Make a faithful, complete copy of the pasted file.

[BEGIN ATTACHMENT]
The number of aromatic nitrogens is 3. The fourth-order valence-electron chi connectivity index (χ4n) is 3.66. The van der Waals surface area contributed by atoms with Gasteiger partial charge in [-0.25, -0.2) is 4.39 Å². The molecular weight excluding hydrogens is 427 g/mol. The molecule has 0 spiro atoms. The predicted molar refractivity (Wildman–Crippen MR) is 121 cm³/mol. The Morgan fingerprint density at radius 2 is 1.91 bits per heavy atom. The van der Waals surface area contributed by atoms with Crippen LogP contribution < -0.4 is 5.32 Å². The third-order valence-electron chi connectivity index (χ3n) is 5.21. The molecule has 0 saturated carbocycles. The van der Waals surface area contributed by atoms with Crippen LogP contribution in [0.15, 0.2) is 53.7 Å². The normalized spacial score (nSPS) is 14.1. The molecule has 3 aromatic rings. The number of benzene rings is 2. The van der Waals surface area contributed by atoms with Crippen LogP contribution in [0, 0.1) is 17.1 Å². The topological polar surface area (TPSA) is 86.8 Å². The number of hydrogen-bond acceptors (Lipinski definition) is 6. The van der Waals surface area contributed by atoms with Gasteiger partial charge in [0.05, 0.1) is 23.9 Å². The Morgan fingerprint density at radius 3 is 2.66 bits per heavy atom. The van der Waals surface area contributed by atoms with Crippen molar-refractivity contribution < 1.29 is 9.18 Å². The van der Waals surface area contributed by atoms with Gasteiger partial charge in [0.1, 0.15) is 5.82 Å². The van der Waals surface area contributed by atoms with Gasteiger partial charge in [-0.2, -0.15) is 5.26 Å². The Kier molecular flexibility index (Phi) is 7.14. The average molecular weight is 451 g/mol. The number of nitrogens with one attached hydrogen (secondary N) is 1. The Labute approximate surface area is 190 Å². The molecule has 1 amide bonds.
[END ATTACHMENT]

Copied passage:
The number of aromatic nitrogens is 3. The fourth-order valence-electron chi connectivity index (χ4n) is 3.66. The van der Waals surface area contributed by atoms with Gasteiger partial charge in [-0.25, -0.2) is 4.39 Å². The molecular weight excluding hydrogens is 427 g/mol. The molecule has 0 spiro atoms. The predicted molar refractivity (Wildman–Crippen MR) is 121 cm³/mol. The Morgan fingerprint density at radius 2 is 1.91 bits per heavy atom. The van der Waals surface area contributed by atoms with Crippen LogP contribution < -0.4 is 5.32 Å². The third-order valence-electron chi connectivity index (χ3n) is 5.21. The molecule has 0 saturated carbocycles. The van der Waals surface area contributed by atoms with Crippen LogP contribution in [0.15, 0.2) is 53.7 Å². The normalized spacial score (nSPS) is 14.1. The molecule has 3 aromatic rings. The number of benzene rings is 2. The van der Waals surface area contributed by atoms with Crippen LogP contribution in [0, 0.1) is 17.1 Å². The topological polar surface area (TPSA) is 86.8 Å². The number of hydrogen-bond acceptors (Lipinski definition) is 6. The van der Waals surface area contributed by atoms with Gasteiger partial charge in [0.05, 0.1) is 23.9 Å². The Morgan fingerprint density at radius 3 is 2.66 bits per heavy atom. The van der Waals surface area contributed by atoms with Crippen molar-refractivity contribution < 1.29 is 9.18 Å². The van der Waals surface area contributed by atoms with Gasteiger partial charge in [0.1, 0.15) is 5.82 Å². The van der Waals surface area contributed by atoms with Gasteiger partial charge in [-0.2, -0.15) is 5.26 Å². The Kier molecular flexibility index (Phi) is 7.14. The average molecular weight is 451 g/mol. The number of nitrogens with one attached hydrogen (secondary N) is 1. The Labute approximate surface area is 190 Å². The molecule has 1 amide bonds.